Volume 9, Issue 6
And just what’s a boy to do? Those glass slippers aren’t going to pay for themselves — to say nothing of the cost of a dress and pumpkin carriage. As the village once again prepares for the black tie event of the year, once again the price controversy returns with it, and there’s nothing a fairy godmother can do about that.
In last week’s issue, James Daff provided the reader with a penetrating look into a serious financial mind: his baroque and unrelenting brushstrokes, reminiscent of an old Dutch master, painted a vivid and violent image of costs, expenses and the need to make allowances for vomit stains.
But was the greater point missed? Certainly, each law ball ticket can be decomposed into the compost of figures that constitute it, but so what? I can breakdown the cost of my car to you, but that does little to explain why I drive that particular car or how I chose to finance its purchase. A deeper point about the role and responsibilities of the LSS has been ignored.
Much of the debate has been cast as one of student choices: pay or not pay; go or not go. For some, it is inclusion or exclusion, for others rare extravagance or the more usual puritanism. But whatever form the decision takes, it is bundled with a myriad of others, mostly relating to alternative accommodations that may or may not need to be made.
And, as James made clear in his intrepid report, the LSS themselves have numerous decisions to make: venue, entertainment, transportation, food, table detailing and ticketing all immediately dance to mind. Clearly the LSS invests a large amount of time and effort into organising a successful event. (I should perhaps say mostly successful — the later years among you may recall the perplexing fire breathers of 2014.) No one is censuring the LSS — that would, of course, be blasphemous.
However, their homepage informs me that ‘The Law Students' Society is the official student representative body of Melbourne Law School’. A good start, but let’s distil: the LSS is a student representative body. Now, I’m not sure if this intends to merely conjure feelings of solidarity, crafting a veneer of togetherness, or if the LSS genuinely intends to live by this mantra. But I think the point is made that the Society ought to have students’ best interests at heart. To ensure no one is left on the dance floor without a partner, if you will.
The nature of any law school (and especially Melbourne Law School) is that financial strength can cushion your path along the way, if not gilding the very doors of the building. Going to a private school (putting aside all of their shortcomings) greatly increases your chances of being accepted into university. Affording textbooks, a residential college (or free board) and a tutor will help your studies when you get there. And when you graduate to the law school, being able to spend time that others would need to invest in menial work — by, say, flattering your experience in prestigious un- or low-paid positions, or diligently applying yourself to study — will allow you to distinguish yourself.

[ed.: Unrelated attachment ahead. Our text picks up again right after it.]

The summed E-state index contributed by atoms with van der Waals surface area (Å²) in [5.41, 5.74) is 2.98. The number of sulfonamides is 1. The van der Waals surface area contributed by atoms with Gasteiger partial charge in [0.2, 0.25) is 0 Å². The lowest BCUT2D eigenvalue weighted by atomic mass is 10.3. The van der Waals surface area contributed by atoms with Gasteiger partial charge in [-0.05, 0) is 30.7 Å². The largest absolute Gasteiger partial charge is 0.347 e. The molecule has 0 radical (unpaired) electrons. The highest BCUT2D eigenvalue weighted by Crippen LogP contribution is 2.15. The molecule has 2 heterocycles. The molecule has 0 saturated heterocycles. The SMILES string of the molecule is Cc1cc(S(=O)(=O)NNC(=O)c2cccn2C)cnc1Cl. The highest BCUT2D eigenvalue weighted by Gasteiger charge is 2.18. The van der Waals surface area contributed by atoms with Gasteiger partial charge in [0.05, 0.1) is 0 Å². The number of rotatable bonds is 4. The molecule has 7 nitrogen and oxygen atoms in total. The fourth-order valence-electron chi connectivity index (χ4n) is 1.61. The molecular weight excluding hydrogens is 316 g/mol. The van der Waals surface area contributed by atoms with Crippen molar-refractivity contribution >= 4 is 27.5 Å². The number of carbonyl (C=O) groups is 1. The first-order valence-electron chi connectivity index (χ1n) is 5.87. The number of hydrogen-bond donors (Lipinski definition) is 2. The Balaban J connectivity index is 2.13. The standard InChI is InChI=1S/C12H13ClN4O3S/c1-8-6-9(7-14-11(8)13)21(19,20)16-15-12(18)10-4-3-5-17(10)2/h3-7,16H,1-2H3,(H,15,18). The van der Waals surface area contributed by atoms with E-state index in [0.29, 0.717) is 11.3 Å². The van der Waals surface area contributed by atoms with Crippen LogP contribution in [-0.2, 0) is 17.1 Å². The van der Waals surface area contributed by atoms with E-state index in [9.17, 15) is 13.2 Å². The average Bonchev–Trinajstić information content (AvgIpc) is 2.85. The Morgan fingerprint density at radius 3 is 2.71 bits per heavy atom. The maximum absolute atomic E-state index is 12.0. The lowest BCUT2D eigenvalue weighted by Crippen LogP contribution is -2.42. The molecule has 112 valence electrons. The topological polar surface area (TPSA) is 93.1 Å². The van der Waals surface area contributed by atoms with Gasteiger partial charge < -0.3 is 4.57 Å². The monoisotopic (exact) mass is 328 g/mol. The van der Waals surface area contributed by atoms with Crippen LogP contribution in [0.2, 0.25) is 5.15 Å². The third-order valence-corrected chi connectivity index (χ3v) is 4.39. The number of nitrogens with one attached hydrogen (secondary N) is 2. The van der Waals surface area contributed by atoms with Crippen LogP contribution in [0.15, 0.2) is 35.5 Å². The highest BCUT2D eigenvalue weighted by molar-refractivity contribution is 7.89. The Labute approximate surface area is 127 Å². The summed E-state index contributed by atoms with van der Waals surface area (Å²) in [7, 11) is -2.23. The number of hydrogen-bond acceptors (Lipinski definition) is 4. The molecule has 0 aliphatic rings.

Certainly, no person should begrudge another for any of that: from a certain perspective, law school is a three-year opportunity to file down that chip on your shoulder. But it is hopefully uncontroversial to contend there is a rather leaden financial weight that displaces much other matter. The more you need (or choose) to work, the more your studies will be negatively affected.
We have established two things: the LSS should protect students’ interests, and law school carries a significant economic burden. Let’s weave that in with choices (it’s thematic, you see). What one gets is this: the LSS must decide to what extent it wishes to increase the burden on students. In that context, I’m not entirely convinced that it’s good enough to simply say ‘that’s how much it costs, take it or leave it’.
Hard work and effort on the part of the LSS do not mean that more savings are not possible. Superfluities exist to trim. (I wasn’t joking about the fire breathers, by the way; it was like watching money go up in smoke and calling it entertainment.) Again, how much do we want to burden students? Pointing to other societies’ and other law schools’ events and saying we’re just like them isn’t exactly good enough either. Why do we not, in response to people taking issue with the price of tickets, try something innovative in terms of sponsorship, the faculty or other fundraising means? — to say nothing of utilising some out-of-box thinking with regard to the event itself.
This suggests the question: is the LSS a true student body or a mere archipelago of the Law School? Is the ball priced commensurate with the wider cost of law school or as a reaction against it? The views of the LSS and the MLS so often align that one troubles to find where the former ends and the latter begins.
I return the debate back to you. My only hope is that, instead of dismissing the price-related dissent, those in the crosshairs of the disaffected stop to appreciate the position of many people and accept as their mandate the support of their fellow students.
See you all at the ball. I’ll be the one fleeing at midnight.
Scott Colvin is a third-year JD student
*The previous version of this article suggested that there was no way of knowing the precise costings of MULSS events. This was done without requesting comment from the MULSS and so was unsubstantiated. De Minimis would like to apologise for not ensuring the opportunity for fair comment and will seek to ensure that this is not repeated.
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